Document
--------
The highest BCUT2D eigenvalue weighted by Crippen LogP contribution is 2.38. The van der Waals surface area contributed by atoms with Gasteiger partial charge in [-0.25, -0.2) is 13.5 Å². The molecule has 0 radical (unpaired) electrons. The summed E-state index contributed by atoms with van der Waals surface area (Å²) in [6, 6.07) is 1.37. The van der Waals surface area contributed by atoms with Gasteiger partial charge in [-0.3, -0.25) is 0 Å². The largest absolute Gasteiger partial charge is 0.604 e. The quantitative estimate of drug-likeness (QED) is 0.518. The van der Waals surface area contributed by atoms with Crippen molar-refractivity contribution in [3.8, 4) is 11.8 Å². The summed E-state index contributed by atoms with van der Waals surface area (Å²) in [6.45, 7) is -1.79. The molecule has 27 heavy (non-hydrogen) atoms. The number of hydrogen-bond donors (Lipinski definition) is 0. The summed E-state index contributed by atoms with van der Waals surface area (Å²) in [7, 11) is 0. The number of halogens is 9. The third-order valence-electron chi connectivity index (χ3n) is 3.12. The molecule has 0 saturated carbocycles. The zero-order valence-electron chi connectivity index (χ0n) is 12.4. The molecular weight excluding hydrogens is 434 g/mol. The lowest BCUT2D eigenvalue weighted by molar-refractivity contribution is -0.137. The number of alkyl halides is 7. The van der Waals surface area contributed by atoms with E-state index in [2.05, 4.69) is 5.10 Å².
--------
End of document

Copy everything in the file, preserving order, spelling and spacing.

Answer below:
The highest BCUT2D eigenvalue weighted by Crippen LogP contribution is 2.38. The van der Waals surface area contributed by atoms with Gasteiger partial charge in [-0.25, -0.2) is 13.5 Å². The molecule has 0 radical (unpaired) electrons. The summed E-state index contributed by atoms with van der Waals surface area (Å²) in [6, 6.07) is 1.37. The van der Waals surface area contributed by atoms with Gasteiger partial charge in [-0.3, -0.25) is 0 Å². The largest absolute Gasteiger partial charge is 0.604 e. The quantitative estimate of drug-likeness (QED) is 0.518. The van der Waals surface area contributed by atoms with Crippen molar-refractivity contribution in [3.8, 4) is 11.8 Å². The summed E-state index contributed by atoms with van der Waals surface area (Å²) in [6.45, 7) is -1.79. The molecule has 27 heavy (non-hydrogen) atoms. The number of hydrogen-bond donors (Lipinski definition) is 0. The summed E-state index contributed by atoms with van der Waals surface area (Å²) in [7, 11) is 0. The number of halogens is 9. The third-order valence-electron chi connectivity index (χ3n) is 3.12. The molecule has 0 saturated carbocycles. The zero-order valence-electron chi connectivity index (χ0n) is 12.4. The molecular weight excluding hydrogens is 434 g/mol. The lowest BCUT2D eigenvalue weighted by molar-refractivity contribution is -0.137. The number of alkyl halides is 7. The van der Waals surface area contributed by atoms with E-state index in [2.05, 4.69) is 5.10 Å².